NEW YORK -- Always true to its mission as the National Design Museum, Cooper-Hewitt approached a year-long expansion construction site as an opportunity to push the design envelope. Associate Director, Caroline Baumann, needed a way to transform an 80-foot scaffolding tower located in the Arthur Ross Terrace and Garden into an inspiring focal point for museum guests. She tapped Trove, a New York based, multi-media design firm known for its large-scale wallcovering patterns inspired by nature. The Trove design team of Randall Buck and Jee Levin jumped at the chance to wrap the temporary tower with the Azha pattern, an elegant tribute to nocturnal insects in flight. The installation was created in a customized color and scale to bring a feeling of harmony to the garden.
“The museum connected with Trove through their selection for the 'National Design Triennial: Why Design Now' and they are now a permanent part of the museum’s collection,” says Baumann. “Trove is celebrated for the beauty of their designs and their commitment to intelligent use of materials.”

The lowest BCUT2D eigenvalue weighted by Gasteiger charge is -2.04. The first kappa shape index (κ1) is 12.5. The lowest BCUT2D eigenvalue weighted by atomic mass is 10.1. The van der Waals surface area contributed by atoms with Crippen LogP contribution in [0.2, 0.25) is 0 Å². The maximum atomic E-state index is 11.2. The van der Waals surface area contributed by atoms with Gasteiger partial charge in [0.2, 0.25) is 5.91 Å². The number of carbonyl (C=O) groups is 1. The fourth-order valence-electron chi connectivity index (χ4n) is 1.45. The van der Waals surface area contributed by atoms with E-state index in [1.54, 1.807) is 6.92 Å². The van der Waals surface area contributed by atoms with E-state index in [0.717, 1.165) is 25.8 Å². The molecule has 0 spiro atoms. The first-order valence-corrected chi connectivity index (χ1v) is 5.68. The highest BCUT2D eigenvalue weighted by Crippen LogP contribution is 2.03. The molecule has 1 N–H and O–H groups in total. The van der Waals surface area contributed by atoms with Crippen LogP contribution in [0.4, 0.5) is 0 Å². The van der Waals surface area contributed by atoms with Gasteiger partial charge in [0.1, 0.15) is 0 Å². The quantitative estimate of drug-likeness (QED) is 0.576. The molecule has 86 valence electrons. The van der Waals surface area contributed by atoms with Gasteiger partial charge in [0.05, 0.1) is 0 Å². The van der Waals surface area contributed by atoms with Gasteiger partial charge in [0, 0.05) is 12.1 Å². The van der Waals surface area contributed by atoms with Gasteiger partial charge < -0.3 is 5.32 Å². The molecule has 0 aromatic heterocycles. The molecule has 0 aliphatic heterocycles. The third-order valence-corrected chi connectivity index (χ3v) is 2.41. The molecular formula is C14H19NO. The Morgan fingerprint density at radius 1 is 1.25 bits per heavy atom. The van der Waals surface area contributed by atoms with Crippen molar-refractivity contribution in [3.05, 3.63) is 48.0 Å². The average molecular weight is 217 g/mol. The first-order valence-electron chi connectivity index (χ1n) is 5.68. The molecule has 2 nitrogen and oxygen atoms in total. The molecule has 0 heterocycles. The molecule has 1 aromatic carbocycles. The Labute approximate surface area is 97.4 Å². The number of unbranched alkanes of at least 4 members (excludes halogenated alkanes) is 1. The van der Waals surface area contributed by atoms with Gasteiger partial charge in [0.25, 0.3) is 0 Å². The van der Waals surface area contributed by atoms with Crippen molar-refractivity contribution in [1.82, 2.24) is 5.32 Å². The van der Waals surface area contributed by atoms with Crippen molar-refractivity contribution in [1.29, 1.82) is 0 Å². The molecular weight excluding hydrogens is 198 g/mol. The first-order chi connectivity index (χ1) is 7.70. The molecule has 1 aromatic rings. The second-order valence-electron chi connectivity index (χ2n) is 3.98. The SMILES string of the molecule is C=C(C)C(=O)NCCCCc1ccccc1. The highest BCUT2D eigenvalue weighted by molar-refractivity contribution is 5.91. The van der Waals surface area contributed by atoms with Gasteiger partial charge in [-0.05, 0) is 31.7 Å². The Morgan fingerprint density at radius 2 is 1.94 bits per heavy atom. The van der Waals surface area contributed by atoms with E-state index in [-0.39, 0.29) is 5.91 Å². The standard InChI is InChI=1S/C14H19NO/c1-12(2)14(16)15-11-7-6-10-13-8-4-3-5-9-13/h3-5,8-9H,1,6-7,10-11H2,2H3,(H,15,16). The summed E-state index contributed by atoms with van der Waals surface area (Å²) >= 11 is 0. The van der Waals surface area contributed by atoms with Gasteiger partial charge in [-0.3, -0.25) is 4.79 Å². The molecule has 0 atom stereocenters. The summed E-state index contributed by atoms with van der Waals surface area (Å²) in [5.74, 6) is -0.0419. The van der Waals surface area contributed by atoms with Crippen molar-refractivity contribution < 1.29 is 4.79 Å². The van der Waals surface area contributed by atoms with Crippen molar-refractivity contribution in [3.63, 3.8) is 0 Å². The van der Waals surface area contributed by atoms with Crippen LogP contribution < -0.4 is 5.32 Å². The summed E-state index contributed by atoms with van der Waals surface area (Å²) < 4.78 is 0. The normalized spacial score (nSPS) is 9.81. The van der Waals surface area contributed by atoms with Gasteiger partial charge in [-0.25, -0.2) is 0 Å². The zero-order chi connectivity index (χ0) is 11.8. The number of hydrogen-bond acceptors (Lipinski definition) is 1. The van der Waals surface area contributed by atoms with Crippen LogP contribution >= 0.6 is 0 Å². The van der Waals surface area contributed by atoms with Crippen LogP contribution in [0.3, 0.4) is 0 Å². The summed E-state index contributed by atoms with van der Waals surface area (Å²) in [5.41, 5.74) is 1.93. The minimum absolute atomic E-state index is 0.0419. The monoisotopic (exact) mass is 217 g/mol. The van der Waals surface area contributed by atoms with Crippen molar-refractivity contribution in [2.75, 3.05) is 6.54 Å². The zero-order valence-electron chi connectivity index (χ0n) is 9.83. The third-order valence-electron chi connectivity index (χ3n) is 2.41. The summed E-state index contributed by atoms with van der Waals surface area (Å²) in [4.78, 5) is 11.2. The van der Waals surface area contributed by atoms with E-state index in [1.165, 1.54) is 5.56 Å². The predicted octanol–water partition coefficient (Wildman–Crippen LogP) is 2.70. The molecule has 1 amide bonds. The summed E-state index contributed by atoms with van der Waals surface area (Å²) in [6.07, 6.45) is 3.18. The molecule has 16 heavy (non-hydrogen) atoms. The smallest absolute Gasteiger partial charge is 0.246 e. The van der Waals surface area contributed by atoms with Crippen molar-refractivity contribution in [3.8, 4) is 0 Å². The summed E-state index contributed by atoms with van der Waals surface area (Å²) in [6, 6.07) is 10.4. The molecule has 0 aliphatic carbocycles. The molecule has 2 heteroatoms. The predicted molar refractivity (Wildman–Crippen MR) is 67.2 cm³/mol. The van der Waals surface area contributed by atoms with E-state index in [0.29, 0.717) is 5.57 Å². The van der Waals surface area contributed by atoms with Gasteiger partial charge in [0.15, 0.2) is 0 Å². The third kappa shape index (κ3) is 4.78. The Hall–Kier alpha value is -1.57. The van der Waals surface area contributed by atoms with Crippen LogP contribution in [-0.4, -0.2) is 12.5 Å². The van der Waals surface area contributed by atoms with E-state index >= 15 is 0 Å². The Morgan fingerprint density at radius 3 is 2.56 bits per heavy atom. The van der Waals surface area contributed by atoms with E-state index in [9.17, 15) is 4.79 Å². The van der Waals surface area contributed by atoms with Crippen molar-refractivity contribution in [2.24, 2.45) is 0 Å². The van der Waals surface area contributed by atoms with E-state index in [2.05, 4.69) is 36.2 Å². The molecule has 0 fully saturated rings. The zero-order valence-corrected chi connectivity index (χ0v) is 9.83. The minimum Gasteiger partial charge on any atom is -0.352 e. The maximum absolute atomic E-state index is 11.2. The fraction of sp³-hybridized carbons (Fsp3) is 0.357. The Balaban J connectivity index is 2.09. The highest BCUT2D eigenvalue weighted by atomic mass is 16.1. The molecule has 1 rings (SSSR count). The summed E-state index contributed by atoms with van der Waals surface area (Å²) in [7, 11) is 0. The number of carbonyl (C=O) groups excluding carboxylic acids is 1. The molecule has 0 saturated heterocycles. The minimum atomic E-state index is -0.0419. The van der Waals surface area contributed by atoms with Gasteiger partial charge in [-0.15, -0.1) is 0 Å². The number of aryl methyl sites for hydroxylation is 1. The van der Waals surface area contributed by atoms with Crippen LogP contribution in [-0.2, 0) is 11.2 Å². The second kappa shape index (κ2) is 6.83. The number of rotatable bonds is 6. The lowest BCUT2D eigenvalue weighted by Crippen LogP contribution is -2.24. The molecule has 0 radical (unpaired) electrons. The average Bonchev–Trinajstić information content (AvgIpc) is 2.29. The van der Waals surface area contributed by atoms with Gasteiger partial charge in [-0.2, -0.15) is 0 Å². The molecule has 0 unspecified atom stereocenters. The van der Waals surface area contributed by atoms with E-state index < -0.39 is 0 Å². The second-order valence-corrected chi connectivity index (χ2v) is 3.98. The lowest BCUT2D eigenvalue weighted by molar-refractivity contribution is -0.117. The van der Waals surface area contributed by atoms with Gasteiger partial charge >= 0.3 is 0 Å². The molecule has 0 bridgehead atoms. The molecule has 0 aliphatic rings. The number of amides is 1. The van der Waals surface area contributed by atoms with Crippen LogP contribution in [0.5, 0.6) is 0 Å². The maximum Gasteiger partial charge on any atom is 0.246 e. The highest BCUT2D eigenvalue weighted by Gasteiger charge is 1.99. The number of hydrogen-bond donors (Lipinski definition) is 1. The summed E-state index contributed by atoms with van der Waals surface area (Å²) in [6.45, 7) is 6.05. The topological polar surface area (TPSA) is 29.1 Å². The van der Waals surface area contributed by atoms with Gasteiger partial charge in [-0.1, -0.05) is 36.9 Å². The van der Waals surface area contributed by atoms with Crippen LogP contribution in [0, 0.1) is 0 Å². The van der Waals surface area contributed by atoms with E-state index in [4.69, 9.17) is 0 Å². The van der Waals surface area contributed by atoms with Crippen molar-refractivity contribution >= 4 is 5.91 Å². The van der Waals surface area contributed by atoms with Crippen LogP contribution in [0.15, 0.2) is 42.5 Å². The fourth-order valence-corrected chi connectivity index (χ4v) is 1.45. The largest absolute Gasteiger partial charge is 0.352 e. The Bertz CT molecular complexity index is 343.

Randall Buck, president of Trove, adds, “We were honored to be called upon to help. We loved the idea of an oversized Azha installation and were particularly excited when the Cooper-Hewitt team described the brief as a jewelry box to adorn the garden. Our Azha pattern is all about beauty found in unconventional places and we hope museum guests will be surprised and delighted to experience our work set in such an unexpected, natural setting.”
The Azha pattern may appear like a group of butterflies, beautifully spiraling in unison. With a closer look, Azha reveals that the pattern is actually made up of a multitude of moths, scattered in a slightly disorganized arrangement, some flying at liberty and some colliding into their surroundings. Each of the various colorways offered for Azha give the design a unique visual effect – from the vaporous blacks and whites, to the vibrant flashes of pink and purple, each version tells a new exciting story. With Azha, Trove proves that natural beauty is unconventional and ever-present.